Re: new ...at() flag: AT_NO_JUMPS
From: Eric W. Biederman
Date: Fri May 05 2017 - 16:11:02 EST
Andy Lutomirski <luto@xxxxxxxxxx> writes:
> On Thu, May 4, 2017 at 9:39 PM, Al Viro <viro@xxxxxxxxxxxxxxxxxx> wrote:
>> On Thu, May 04, 2017 at 08:46:49PM -0700, Linus Torvalds wrote:
>>> On Thu, May 4, 2017 at 7:47 PM, Jann Horn <jannh@xxxxxxxxxx> wrote:
>>> > Thread 1 starts an AT_BENEATH path walk using an O_PATH fd
>>> > pointing to /srv/www/example.org/foo; the path given to the syscall is
>>> > "bar/../../../../etc/passwd". The path walk enters the "bar" directory.
>>> > Thread 2 moves /srv/www/example.org/foo/bar to
>>> > /srv/www/example.org/bar.
>>> > Thread 1 processes the rest of the path ("../../../../etc/passwd"), never
>>> > hitting /srv/www/example.org/foo in the process.
>>> > I'm not really familiar with the VFS internals, but from a coarse look
>>> > at the patch, it seems like it wouldn't block this?
>>> I think you're right.
>>> I guess it would be safe for the RCU case due to the sequence number
>>> check, but not the non-RCU case.
>> Yes and no... FWIW, to exclude that it would suffice to have
>> mount --rbind /src/www/example.org/foo /srv/www/example.org/foo done first.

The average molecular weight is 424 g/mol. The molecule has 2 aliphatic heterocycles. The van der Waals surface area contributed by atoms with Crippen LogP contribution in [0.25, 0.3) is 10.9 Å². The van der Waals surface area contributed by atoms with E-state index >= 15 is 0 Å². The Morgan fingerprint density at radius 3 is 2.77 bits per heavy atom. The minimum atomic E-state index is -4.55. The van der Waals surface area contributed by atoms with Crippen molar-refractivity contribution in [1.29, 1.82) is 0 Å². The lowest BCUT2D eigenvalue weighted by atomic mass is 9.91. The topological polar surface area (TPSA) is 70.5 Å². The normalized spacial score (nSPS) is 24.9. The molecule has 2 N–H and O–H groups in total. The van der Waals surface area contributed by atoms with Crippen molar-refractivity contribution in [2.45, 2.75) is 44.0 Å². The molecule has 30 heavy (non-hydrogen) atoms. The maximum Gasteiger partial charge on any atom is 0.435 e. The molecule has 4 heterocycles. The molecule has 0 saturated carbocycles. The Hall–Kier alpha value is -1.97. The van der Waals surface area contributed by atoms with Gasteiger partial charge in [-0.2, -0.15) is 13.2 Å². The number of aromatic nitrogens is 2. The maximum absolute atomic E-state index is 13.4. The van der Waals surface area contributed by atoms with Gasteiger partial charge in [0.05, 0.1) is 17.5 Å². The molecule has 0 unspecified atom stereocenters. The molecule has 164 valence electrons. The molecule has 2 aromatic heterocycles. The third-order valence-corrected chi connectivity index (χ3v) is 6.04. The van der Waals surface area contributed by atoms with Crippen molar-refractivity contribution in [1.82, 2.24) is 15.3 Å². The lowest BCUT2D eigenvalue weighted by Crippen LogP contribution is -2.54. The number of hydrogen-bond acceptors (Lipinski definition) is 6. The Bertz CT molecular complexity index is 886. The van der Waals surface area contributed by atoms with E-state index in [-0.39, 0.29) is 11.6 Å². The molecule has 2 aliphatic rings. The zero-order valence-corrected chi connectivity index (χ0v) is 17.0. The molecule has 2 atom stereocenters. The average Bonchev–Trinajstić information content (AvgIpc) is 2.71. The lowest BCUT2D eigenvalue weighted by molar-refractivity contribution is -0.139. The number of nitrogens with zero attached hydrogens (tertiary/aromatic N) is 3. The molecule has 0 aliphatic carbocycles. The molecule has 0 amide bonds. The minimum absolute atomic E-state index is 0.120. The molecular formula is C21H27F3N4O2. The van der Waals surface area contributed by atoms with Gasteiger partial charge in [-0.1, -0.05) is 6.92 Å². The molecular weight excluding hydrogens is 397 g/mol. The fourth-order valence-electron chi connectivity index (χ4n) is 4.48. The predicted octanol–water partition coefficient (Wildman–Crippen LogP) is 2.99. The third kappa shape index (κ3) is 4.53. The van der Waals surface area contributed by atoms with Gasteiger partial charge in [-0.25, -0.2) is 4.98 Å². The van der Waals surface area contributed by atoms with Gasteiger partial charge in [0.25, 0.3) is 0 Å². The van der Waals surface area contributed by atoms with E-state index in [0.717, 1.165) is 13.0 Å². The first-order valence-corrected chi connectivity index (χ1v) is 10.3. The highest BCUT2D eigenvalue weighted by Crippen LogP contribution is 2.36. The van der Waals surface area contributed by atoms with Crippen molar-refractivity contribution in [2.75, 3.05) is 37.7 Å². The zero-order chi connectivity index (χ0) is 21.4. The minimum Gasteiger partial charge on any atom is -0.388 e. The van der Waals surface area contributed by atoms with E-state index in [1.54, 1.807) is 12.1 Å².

>> Then this kind of race will end up with -ENOENT due to path_connected()
>> logics in follow_dotdot_rcu()/follow_dotdot(). I'm not sure about the
>> intended applications, though - is that thing supposed to be used along with
>> some horror like seccomp, or...?
> How hard would it be for the kernel to prevent this on its own?
> Asking users to do the mount --rbind seems like it's asking for users
> to forget to do it.
The logic of path_connected checks every time you follow .. if the
parent directory you find is below your starting directory.
Mostly path_connected is optimized by noticing non-bind mounts
and doing nothing. In this case we would need the is_subdir check
every time we follow ..
So it might just be cheaper not to follow ..
Which leads to something else we need to be careful with.
Suppose for whatever insane reason . is on a directory that has
another directory mounted on top. Then following "some_dir/.."
would result in a different directory than we were on.